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April 7th, 2000

Aussie Museum To Return Maori Heads

WELLINGTON, New Zealand (AP) - An Australian museum has agreed to return five tattooed and preserved Maori heads to New Zealand, a spokesman said Thursday. The return of the heads from the South Australian Museum in Adelaide later this month marks another milestone in an ongoing campaign to repatriate all the tattooed heads of Maori from museums and galleries round the world. Maori, the original inhabitants of New Zealand, preserved the heads of their dead through a drying process and often kept the heads of their loved ones around the home. The South Australian Museum will hand over the heads - known as ``moko mokai'' -on long-term loan at a ceremony on April 17. The heads will be held by Te Papa, the Museum of New Zealand, in Wellington, where dozens of other repatriated heads are stored. The largest collection outside New Zealand, numbering 35 heads, is at New York's American Museum of Natural History. Moko Mokai Education Trust spokesman Dalvanius Prime said final negotiations were under way for the return of the American Museum of Natural History's collection, and the heads should be repatriated early next year. Prime also said the tattooed and preserved head of a white New Zealander was secretly repatriated from Australia in February and buried on land alongside the Whanganui River 160 miles north of Wellington. Though Maori often kept the heads of their loved ones, enemies or slaves were not so revered. Many Maori traded their tattooed heads for European goods like muskets, meaning many heads are now in museums around the world.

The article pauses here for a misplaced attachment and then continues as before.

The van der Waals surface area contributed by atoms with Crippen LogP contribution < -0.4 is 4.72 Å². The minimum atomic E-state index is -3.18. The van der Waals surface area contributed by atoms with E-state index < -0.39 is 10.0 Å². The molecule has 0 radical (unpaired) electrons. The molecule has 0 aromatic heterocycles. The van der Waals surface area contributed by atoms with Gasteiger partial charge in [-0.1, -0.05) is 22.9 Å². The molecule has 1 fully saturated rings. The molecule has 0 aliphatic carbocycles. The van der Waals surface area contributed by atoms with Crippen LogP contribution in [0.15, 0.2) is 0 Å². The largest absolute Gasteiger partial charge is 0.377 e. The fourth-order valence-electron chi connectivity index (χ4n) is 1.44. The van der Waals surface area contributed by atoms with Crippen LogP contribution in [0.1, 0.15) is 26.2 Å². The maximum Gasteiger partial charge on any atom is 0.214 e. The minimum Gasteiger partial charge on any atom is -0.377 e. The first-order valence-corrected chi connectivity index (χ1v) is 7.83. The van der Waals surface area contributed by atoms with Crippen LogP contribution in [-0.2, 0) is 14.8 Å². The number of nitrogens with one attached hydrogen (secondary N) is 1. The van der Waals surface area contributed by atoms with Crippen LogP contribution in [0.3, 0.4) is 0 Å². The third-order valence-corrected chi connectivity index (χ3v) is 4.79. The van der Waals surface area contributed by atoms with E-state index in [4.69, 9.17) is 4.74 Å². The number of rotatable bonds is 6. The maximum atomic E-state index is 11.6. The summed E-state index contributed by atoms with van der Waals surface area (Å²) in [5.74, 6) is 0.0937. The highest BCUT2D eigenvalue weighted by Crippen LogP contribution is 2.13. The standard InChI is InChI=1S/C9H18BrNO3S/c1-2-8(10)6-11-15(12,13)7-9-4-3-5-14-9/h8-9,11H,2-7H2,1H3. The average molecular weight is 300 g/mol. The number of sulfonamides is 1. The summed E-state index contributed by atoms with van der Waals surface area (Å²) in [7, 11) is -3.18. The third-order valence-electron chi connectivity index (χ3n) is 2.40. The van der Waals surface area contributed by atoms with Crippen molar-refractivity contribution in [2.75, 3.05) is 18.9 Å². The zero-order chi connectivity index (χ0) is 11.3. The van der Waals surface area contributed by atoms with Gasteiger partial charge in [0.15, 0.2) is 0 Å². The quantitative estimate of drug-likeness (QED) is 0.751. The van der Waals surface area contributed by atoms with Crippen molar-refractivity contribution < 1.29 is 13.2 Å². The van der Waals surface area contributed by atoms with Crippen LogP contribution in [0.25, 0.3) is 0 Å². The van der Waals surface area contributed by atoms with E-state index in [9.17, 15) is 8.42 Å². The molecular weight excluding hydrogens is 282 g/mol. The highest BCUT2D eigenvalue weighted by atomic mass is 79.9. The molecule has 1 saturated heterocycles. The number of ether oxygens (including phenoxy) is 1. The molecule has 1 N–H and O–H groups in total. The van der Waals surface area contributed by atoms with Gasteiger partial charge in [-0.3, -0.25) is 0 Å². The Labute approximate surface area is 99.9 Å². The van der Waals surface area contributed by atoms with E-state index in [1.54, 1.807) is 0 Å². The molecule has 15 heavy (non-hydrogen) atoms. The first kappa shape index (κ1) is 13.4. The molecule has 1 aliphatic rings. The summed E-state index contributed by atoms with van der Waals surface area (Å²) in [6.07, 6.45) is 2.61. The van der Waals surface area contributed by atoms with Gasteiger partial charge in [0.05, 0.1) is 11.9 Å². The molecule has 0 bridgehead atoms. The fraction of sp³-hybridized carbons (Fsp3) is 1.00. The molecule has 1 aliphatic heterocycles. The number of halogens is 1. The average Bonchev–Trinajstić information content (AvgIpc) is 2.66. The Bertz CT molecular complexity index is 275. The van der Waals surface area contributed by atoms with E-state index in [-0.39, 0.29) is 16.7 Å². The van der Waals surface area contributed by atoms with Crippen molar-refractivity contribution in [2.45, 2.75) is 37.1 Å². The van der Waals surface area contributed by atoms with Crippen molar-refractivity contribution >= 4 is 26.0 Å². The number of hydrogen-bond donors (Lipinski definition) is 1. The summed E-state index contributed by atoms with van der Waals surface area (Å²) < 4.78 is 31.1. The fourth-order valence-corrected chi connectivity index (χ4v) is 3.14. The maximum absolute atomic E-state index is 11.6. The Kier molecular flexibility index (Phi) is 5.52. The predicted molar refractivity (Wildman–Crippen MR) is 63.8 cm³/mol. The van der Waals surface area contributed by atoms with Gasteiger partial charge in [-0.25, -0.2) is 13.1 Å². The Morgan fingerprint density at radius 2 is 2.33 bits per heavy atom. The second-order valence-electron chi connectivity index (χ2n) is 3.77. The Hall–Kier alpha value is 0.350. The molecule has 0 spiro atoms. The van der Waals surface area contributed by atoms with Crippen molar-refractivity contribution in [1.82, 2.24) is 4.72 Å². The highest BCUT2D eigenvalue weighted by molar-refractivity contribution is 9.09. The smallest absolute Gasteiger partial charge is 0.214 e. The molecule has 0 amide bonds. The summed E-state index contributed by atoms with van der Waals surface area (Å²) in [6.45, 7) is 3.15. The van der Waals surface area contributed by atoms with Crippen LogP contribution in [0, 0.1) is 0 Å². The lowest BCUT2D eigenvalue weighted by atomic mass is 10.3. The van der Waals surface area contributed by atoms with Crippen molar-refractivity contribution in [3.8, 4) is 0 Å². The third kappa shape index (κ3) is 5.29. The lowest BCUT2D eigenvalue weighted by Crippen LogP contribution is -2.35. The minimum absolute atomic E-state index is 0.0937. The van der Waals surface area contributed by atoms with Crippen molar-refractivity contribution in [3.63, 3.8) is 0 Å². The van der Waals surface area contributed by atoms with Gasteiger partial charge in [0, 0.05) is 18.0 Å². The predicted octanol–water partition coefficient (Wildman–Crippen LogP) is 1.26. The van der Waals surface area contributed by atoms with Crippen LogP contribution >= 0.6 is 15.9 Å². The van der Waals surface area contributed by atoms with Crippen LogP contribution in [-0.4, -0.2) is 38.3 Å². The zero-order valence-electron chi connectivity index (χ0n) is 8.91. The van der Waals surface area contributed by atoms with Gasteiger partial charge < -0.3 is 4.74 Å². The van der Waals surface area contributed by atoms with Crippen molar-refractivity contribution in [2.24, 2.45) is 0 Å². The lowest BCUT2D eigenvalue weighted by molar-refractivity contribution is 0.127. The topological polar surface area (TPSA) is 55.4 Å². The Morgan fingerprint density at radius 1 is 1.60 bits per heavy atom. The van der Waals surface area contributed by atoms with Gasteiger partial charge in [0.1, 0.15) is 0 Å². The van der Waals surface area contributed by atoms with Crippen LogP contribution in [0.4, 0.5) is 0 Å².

Preserved Maori heads traded by major-general

The first recorded sale of Maori mokomokai was in 1770, says a history written by a chief trader and collector, British Army Major-General Horatio Gordon Robley.
His book, published in 1896, Moko; or Maori Tattooing says Maori head preservers steamed then carefully dried the body parts. Some heads received further tattoos after death.
Robley said even dried Maori heads with few lines of moko were valuable, as were "occasional specimens of dried European heads."
The trade ended "as far as possible" in the 1830s, with most heads obtained in the last 20 years.
He said: "They are works of art; and it's value is subject to all the vicissitudes that affect the value of other works of art.
"They are all very scarce and the number in private hands (as distinct from Museum ownership) is very few."
The Major-General, who dedicated his book: "To those who have served against the warriors of New Zealand",said among heads in Museum collections were six at the Paris Museum d'Histoire Naturelle, including a skin mounted on a plaster cast.
Two more were at the Berlin Konigliches Museum fur Volkekunde, one fitted with glass eyes. This is pictured mounted on a metal pole with a feather earring. Another four were in Plymouth, England.
He also mentions heads in Museums at Christchurch, Auckland, Sydney, Gottingen, Germany and at the Royal College of Surgeons, London.
The Museum of New Zealand said last week it has mokomokai in it's collection but they were not on display. It refused to supply Sunday News with photographs of the heads because of the sensitivity of the subject.

The many desperate tribes without the much-needed muskets to defend themselves soon found a way of obtaining these weapons. The European traders were more than willing to trade muskets for embalmed tattooed heads. In war, the Maori custom was to take the heads of their victims, embalm and preserve them, and then present the heads to the family of the killed warrior. Because of the lucrative trade in dried heads, with muskets as the end goal, Maori warriors began leading skirmishes against other tribes uniquely to gain heads for ammunition. Muskets were always available, but heads began to run short, and soon the Maori found himself unable to continue supplying dried heads as previously. News of the head for musket trade reached Britain, and caused an outcry. As New Zealand was not yet a colony the British were unable to do much to stop this trade. They were, however, able to pass a law against the trading of heads to Australia in 1831, and after this date head trading dwindled rapidly.Hongi Hika died in 1828, following a bullet wound incurred during a battle in the Hokianga area.